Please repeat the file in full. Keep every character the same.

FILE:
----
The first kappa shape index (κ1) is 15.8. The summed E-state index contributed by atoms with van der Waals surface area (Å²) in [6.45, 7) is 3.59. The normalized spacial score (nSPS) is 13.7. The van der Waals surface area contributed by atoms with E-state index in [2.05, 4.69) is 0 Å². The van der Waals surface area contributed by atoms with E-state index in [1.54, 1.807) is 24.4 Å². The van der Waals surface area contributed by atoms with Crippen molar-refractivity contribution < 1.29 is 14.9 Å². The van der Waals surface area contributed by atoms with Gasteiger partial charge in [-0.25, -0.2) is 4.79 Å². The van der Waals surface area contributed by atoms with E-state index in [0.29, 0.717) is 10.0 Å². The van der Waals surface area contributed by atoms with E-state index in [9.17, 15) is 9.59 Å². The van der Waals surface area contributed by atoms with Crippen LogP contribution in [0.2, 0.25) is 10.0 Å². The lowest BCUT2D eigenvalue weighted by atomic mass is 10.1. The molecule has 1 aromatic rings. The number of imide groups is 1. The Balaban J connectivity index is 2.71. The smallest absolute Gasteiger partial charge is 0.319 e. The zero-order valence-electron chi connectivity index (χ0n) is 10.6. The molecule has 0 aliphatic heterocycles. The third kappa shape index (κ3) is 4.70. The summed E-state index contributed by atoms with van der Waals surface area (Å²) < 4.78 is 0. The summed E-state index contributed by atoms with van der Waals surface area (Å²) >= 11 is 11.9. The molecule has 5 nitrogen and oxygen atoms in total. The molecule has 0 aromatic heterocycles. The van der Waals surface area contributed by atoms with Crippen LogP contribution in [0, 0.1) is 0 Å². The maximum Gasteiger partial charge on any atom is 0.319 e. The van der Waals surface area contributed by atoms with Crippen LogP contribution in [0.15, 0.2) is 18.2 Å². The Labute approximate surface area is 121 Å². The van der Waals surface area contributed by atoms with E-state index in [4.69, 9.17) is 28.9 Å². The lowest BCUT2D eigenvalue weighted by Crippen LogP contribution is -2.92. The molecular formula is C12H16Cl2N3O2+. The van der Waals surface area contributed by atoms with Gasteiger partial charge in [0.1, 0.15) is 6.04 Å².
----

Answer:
The first kappa shape index (κ1) is 15.8. The summed E-state index contributed by atoms with van der Waals surface area (Å²) in [6.45, 7) is 3.59. The normalized spacial score (nSPS) is 13.7. The van der Waals surface area contributed by atoms with E-state index in [2.05, 4.69) is 0 Å². The van der Waals surface area contributed by atoms with E-state index in [1.54, 1.807) is 24.4 Å². The van der Waals surface area contributed by atoms with Crippen molar-refractivity contribution < 1.29 is 14.9 Å². The van der Waals surface area contributed by atoms with Gasteiger partial charge in [-0.25, -0.2) is 4.79 Å². The van der Waals surface area contributed by atoms with E-state index in [0.29, 0.717) is 10.0 Å². The van der Waals surface area contributed by atoms with E-state index in [9.17, 15) is 9.59 Å². The van der Waals surface area contributed by atoms with Crippen LogP contribution in [0.2, 0.25) is 10.0 Å². The lowest BCUT2D eigenvalue weighted by atomic mass is 10.1. The molecule has 1 aromatic rings. The number of imide groups is 1. The Balaban J connectivity index is 2.71. The smallest absolute Gasteiger partial charge is 0.319 e. The zero-order valence-electron chi connectivity index (χ0n) is 10.6. The molecule has 0 aliphatic heterocycles. The third kappa shape index (κ3) is 4.70. The summed E-state index contributed by atoms with van der Waals surface area (Å²) < 4.78 is 0. The summed E-state index contributed by atoms with van der Waals surface area (Å²) >= 11 is 11.9. The molecule has 5 nitrogen and oxygen atoms in total. The molecule has 0 aromatic heterocycles. The van der Waals surface area contributed by atoms with Crippen LogP contribution in [0, 0.1) is 0 Å². The maximum Gasteiger partial charge on any atom is 0.319 e. The van der Waals surface area contributed by atoms with Crippen LogP contribution in [0.15, 0.2) is 18.2 Å². The Labute approximate surface area is 121 Å². The van der Waals surface area contributed by atoms with E-state index in [4.69, 9.17) is 28.9 Å². The lowest BCUT2D eigenvalue weighted by Crippen LogP contribution is -2.92. The molecular formula is C12H16Cl2N3O2+. The van der Waals surface area contributed by atoms with Gasteiger partial charge in [0.1, 0.15) is 6.04 Å².